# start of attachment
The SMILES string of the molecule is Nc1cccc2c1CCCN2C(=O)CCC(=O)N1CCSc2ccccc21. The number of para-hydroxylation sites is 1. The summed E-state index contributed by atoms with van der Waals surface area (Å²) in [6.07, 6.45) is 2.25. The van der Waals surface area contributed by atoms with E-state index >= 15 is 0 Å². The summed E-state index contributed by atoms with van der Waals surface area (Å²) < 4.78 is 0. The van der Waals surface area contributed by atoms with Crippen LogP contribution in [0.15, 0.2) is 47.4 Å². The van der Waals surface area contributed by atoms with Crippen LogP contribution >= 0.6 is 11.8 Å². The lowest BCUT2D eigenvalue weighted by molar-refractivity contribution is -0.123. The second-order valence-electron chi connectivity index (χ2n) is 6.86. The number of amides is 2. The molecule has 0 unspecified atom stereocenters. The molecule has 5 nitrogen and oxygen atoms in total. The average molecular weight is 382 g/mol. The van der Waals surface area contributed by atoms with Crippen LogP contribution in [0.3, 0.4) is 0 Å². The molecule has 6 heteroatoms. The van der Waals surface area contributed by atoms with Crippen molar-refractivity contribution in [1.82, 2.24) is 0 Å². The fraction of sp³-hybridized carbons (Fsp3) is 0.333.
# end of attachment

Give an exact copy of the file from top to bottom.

The SMILES string of the molecule is Nc1cccc2c1CCCN2C(=O)CCC(=O)N1CCSc2ccccc21. The number of para-hydroxylation sites is 1. The summed E-state index contributed by atoms with van der Waals surface area (Å²) in [6.07, 6.45) is 2.25. The van der Waals surface area contributed by atoms with E-state index >= 15 is 0 Å². The summed E-state index contributed by atoms with van der Waals surface area (Å²) < 4.78 is 0. The van der Waals surface area contributed by atoms with Crippen LogP contribution in [0.15, 0.2) is 47.4 Å². The van der Waals surface area contributed by atoms with Crippen LogP contribution >= 0.6 is 11.8 Å². The lowest BCUT2D eigenvalue weighted by molar-refractivity contribution is -0.123. The second-order valence-electron chi connectivity index (χ2n) is 6.86. The number of amides is 2. The molecule has 0 unspecified atom stereocenters. The molecule has 5 nitrogen and oxygen atoms in total. The average molecular weight is 382 g/mol. The van der Waals surface area contributed by atoms with Crippen LogP contribution in [0.3, 0.4) is 0 Å². The molecule has 6 heteroatoms. The van der Waals surface area contributed by atoms with Crippen molar-refractivity contribution in [1.82, 2.24) is 0 Å². The fraction of sp³-hybridized carbons (Fsp3) is 0.333.